What’s up with the SCPD?


What’s up with the SCPD?

by Becky Johnson

May 16, 2015

Santa Cruz, CA.  — As communities across the country fight against
police oppression
and brutality, we galvanize in our resolve to reform police departments
so that they
are the servants of the people, protecting us from harm, and under the
control of
the City Manager and the City Council.

Why is this necessary?

Because when we entrust certain individuals to carry lethal force, with
the power
to detain, cite, arrest, and later testify in court against us, we must be
sure they are
following a code of conduct that is consistent with fair and ethical

Different police departments go astray in different ways. In Ferguson, the
Black majority
of the population were singled out for massive ticketing to fill the
City’s coffers.

In Oakland, a thuggish mentality won out that was so corrupt
financially, a State
Auditor had to take over control of the administration.

In San Jose, Ca., police have an inordinately high rate of shooting
mental ill people.
Call a cop. Execute your family member.

But what’s up with the SCPD?

First, we have an unusually high rate of arrests per officer. It’s 11.1
arrests per officer
per year. By comparison, Oakland, Berkeley, and San Francisco, with,
larger criminal populations, the average is 4 arrests per officer per year.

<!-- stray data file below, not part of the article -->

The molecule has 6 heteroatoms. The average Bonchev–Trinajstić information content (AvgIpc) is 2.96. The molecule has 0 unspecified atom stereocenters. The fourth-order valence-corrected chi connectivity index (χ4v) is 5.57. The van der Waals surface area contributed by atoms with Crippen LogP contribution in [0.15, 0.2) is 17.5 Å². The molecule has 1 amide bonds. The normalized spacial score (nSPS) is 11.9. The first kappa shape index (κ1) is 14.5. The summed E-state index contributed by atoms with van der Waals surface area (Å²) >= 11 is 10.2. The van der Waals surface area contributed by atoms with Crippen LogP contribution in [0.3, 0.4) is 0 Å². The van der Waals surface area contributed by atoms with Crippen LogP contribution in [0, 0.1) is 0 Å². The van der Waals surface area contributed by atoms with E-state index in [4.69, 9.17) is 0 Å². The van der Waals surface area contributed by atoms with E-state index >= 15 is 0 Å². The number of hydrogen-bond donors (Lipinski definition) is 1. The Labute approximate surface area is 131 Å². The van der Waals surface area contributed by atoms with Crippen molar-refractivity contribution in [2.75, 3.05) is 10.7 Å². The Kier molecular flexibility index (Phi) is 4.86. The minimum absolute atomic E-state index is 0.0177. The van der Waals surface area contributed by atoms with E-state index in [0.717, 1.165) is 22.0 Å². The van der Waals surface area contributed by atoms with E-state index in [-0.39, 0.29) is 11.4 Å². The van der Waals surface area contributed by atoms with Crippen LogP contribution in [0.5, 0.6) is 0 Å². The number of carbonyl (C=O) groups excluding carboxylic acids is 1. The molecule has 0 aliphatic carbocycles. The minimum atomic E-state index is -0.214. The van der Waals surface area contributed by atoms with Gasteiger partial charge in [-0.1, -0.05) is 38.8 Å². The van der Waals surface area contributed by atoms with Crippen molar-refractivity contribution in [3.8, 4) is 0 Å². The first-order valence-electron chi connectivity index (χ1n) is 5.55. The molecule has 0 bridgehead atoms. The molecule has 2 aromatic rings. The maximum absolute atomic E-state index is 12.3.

We have 99 sworn police officers and a total of 135 paid employees.
This in a City with a population of 62,000 with a ratio of one officer
per 697 residents.

But wait! That population figure includes UCSC which also has its own
police department.

While crime rates are dropping, in some cases precipitously, our jails
are still
overflowing and our courts are jammed.  In fact, the Board of
Supervisors recently
approved a $25 million jail EXPANSION in already, the most incarcerated
state in the union.

So who is getting detained, cited, arrested, convicted, and jailed?

According to Vice-Chief Steve Clark, 42% of arrests are of homeless people.
32% of the citations written are to homeless people, virtually none for violent crimes.
In fact, the three most-cited crimes in Santa Cruz do not have an
actual victim complaining.

The crime wave in Santa Cruz requiring such a large police force is mostly for BEING in a park after hours, camping, or for smoking.

This means either sleeping at night, using a blanket, or for setting up a campsite.

A “campsite” can be a car. It can be a piece of cardboard set down on wet grass in a park.

Lay a blanket on the ground & have a picnic? Not in Santa Cruz!  That’s a crime!
72% of adult homeless people smoke.
(Most soldiers in foxholes smoked too). The City has made it illegal to smoke or vape in over 2000 acres of public land composed of parks, green belts & recreational trails.
There are people sitting in Santa Cruz County Jail today for smoking a cigarette about which no individual complained.
The budget for the police department is $24,663,471, or 32% of the
general fund, and is by far the biggest
budget item.
We have more paid officers than any other City in the Bay Area. The next closest City is Palo Alto, with 85 sworn officers, but double the population of Santa Cruz.

The safest way to curb police power is to reign in their budgets.

–Becky Johnson